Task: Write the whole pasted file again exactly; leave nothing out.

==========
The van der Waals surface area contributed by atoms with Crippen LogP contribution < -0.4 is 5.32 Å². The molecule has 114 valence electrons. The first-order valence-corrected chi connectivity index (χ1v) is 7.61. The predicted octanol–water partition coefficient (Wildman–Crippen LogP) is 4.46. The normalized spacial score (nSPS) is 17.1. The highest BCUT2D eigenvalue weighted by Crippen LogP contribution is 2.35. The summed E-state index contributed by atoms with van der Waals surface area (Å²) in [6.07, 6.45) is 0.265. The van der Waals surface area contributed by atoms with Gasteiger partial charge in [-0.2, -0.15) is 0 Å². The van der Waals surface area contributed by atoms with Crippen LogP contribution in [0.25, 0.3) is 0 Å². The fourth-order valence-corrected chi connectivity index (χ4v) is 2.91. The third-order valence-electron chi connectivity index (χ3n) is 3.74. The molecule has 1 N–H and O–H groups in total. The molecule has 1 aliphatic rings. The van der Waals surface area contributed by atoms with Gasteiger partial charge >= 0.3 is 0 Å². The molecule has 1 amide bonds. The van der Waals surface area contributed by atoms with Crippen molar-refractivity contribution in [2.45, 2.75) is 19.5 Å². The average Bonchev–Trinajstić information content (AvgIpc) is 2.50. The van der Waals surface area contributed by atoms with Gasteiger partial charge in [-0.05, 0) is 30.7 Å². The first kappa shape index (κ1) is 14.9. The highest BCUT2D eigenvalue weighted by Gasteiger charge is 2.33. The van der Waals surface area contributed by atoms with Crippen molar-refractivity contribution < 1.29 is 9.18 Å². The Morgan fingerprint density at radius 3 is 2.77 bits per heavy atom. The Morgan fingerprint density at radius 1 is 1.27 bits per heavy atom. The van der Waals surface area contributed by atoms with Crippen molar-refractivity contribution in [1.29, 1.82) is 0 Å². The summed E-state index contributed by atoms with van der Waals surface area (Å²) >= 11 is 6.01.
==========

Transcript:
The van der Waals surface area contributed by atoms with Crippen LogP contribution < -0.4 is 5.32 Å². The molecule has 114 valence electrons. The first-order valence-corrected chi connectivity index (χ1v) is 7.61. The predicted octanol–water partition coefficient (Wildman–Crippen LogP) is 4.46. The normalized spacial score (nSPS) is 17.1. The highest BCUT2D eigenvalue weighted by Crippen LogP contribution is 2.35. The summed E-state index contributed by atoms with van der Waals surface area (Å²) in [6.07, 6.45) is 0.265. The van der Waals surface area contributed by atoms with Gasteiger partial charge in [-0.2, -0.15) is 0 Å². The van der Waals surface area contributed by atoms with Crippen LogP contribution in [0.25, 0.3) is 0 Å². The fourth-order valence-corrected chi connectivity index (χ4v) is 2.91. The third-order valence-electron chi connectivity index (χ3n) is 3.74. The molecule has 1 N–H and O–H groups in total. The molecule has 1 aliphatic rings. The van der Waals surface area contributed by atoms with Gasteiger partial charge >= 0.3 is 0 Å². The molecule has 1 amide bonds. The van der Waals surface area contributed by atoms with Crippen molar-refractivity contribution in [2.45, 2.75) is 19.5 Å². The average Bonchev–Trinajstić information content (AvgIpc) is 2.50. The van der Waals surface area contributed by atoms with Gasteiger partial charge in [-0.05, 0) is 30.7 Å². The first kappa shape index (κ1) is 14.9. The highest BCUT2D eigenvalue weighted by Gasteiger charge is 2.33. The van der Waals surface area contributed by atoms with Crippen molar-refractivity contribution < 1.29 is 9.18 Å². The Morgan fingerprint density at radius 3 is 2.77 bits per heavy atom. The Morgan fingerprint density at radius 1 is 1.27 bits per heavy atom. The van der Waals surface area contributed by atoms with Crippen molar-refractivity contribution in [1.29, 1.82) is 0 Å². The summed E-state index contributed by atoms with van der Waals surface area (Å²) >= 11 is 6.01.